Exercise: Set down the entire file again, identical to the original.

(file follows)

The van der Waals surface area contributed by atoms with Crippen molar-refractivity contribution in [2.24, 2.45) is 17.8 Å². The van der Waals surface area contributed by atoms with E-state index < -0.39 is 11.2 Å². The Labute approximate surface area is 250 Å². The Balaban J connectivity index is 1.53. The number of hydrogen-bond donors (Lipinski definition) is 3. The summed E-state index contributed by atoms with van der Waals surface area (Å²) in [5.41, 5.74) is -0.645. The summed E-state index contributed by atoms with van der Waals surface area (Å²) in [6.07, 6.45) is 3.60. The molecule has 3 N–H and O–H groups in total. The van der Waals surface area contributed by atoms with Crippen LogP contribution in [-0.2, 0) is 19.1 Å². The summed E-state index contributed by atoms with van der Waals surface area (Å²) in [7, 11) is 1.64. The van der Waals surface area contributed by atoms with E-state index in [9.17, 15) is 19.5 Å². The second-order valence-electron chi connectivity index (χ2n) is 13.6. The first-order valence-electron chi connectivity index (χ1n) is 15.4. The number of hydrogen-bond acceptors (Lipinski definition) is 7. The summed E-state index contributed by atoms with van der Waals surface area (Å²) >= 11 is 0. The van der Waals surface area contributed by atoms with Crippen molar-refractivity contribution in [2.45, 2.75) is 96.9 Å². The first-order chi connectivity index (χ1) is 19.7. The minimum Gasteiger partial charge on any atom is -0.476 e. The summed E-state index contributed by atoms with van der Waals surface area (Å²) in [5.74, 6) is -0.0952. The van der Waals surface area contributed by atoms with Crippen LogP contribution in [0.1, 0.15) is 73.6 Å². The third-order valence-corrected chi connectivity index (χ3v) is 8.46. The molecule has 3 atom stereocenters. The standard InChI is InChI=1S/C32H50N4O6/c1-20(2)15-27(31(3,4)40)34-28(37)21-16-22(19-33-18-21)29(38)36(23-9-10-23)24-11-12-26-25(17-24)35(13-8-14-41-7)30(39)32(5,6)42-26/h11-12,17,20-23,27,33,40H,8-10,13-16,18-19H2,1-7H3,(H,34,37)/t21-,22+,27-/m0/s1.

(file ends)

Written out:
The van der Waals surface area contributed by atoms with Crippen molar-refractivity contribution in [2.24, 2.45) is 17.8 Å². The van der Waals surface area contributed by atoms with E-state index < -0.39 is 11.2 Å². The Labute approximate surface area is 250 Å². The Balaban J connectivity index is 1.53. The number of hydrogen-bond donors (Lipinski definition) is 3. The summed E-state index contributed by atoms with van der Waals surface area (Å²) in [5.41, 5.74) is -0.645. The summed E-state index contributed by atoms with van der Waals surface area (Å²) in [6.07, 6.45) is 3.60. The molecule has 3 N–H and O–H groups in total. The van der Waals surface area contributed by atoms with Crippen LogP contribution in [-0.2, 0) is 19.1 Å². The summed E-state index contributed by atoms with van der Waals surface area (Å²) in [7, 11) is 1.64. The van der Waals surface area contributed by atoms with E-state index in [9.17, 15) is 19.5 Å². The second-order valence-electron chi connectivity index (χ2n) is 13.6. The first-order valence-electron chi connectivity index (χ1n) is 15.4. The number of hydrogen-bond acceptors (Lipinski definition) is 7. The summed E-state index contributed by atoms with van der Waals surface area (Å²) >= 11 is 0. The van der Waals surface area contributed by atoms with Crippen molar-refractivity contribution in [2.45, 2.75) is 96.9 Å². The first-order chi connectivity index (χ1) is 19.7. The minimum Gasteiger partial charge on any atom is -0.476 e. The summed E-state index contributed by atoms with van der Waals surface area (Å²) in [5.74, 6) is -0.0952. The van der Waals surface area contributed by atoms with Crippen LogP contribution in [0.1, 0.15) is 73.6 Å². The third-order valence-corrected chi connectivity index (χ3v) is 8.46. The molecule has 3 atom stereocenters. The standard InChI is InChI=1S/C32H50N4O6/c1-20(2)15-27(31(3,4)40)34-28(37)21-16-22(19-33-18-21)29(38)36(23-9-10-23)24-11-12-26-25(17-24)35(13-8-14-41-7)30(39)32(5,6)42-26/h11-12,17,20-23,27,33,40H,8-10,13-16,18-19H2,1-7H3,(H,34,37)/t21-,22+,27-/m0/s1.